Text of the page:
It was called the most philosophical inaugural address ever, and I thought it was Bush’s best ever, until he at least equaled, and might have topped it with his State of the Union speech. One would be hard pressed to find more comprehensive pronouncements of natural right conservatism (some might add neo-) this side of Leo Strauss, and it was blended with his own particular style of Christian political philosophy. Peggy Noonan, surprisingly, said the inaugural contained “too much God”, Joseph Bottum said it had “just the right amount of God”. Whatever your preference, and I lean more toward Bottum, there was plenty of Lincoln and a whole lot of Bush’s favorite new friend and author, Natan Sharansky (whose book, The Case for Democracy, I am now reading and highly recommend). And no one can say that they were not bold, visionary messages from a President who will not be satisfied with anything less than changing the course of world history. These are big ideas—“ending tyranny in our world”, “no one is fit to be a master, and no one deserves to be a slave”, “self-government relies, in the end, on the governing of the self”, “when you stand for your liberty, we will stand with you”, and “there is no justice without freedom, and there can be no human rights without human liberty”—and no bigger ideas have guided an administration since the days of Lincoln. Over-reaching in some respects? Possibly, and as Noonan suggests, some of Bush’s objectives are not possible in this world, only in the next, but we live in a world in need of more, not less, bold vision of the type that is restorative of our founding ideals and less, not more, of the “laundry list” of government commitments of favors to the special pleaders on the right and left.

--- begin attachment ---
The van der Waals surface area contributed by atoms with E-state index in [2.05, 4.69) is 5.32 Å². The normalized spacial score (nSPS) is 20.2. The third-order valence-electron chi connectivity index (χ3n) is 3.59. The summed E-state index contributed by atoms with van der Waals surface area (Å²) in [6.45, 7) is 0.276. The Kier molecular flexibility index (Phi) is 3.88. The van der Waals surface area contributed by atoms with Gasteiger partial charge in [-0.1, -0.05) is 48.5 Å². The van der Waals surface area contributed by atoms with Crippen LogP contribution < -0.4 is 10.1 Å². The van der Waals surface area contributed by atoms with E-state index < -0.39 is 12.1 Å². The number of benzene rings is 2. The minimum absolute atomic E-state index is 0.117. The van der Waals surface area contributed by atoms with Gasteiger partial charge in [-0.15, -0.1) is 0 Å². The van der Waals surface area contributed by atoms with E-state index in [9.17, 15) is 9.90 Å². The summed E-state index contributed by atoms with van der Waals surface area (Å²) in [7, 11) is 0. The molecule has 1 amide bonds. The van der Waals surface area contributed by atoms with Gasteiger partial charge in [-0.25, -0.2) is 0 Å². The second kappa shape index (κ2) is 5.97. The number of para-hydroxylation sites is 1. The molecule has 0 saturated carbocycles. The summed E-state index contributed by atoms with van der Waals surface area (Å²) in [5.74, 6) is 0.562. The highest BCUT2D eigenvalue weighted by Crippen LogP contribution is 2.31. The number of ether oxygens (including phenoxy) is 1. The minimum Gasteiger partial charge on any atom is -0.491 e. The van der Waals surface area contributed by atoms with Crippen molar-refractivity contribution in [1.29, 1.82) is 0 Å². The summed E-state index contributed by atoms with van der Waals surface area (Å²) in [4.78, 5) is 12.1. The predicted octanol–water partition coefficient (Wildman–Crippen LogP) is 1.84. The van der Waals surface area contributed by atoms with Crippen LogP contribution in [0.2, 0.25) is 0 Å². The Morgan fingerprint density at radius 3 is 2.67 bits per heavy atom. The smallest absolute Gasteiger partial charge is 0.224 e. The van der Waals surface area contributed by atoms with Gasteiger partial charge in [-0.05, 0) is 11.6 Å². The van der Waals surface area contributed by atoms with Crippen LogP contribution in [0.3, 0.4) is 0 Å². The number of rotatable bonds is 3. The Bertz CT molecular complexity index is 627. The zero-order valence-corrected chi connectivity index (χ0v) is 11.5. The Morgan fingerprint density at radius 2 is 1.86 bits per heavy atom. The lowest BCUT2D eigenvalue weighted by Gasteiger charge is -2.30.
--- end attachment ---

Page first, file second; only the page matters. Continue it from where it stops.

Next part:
There is in the insular world of American political life an extreme bias against initiatives that are not absolutely politically necessary as a last resort to respond to a crisis, and there is a void in incentives for strategic thinking that is firmly embedded in D.C. culture. In these two speeches, Bush has confronted these biases with rare choices—conviction over calculation, transformation over transaction, event-making over event-managing, and risk-taking over legacy-building.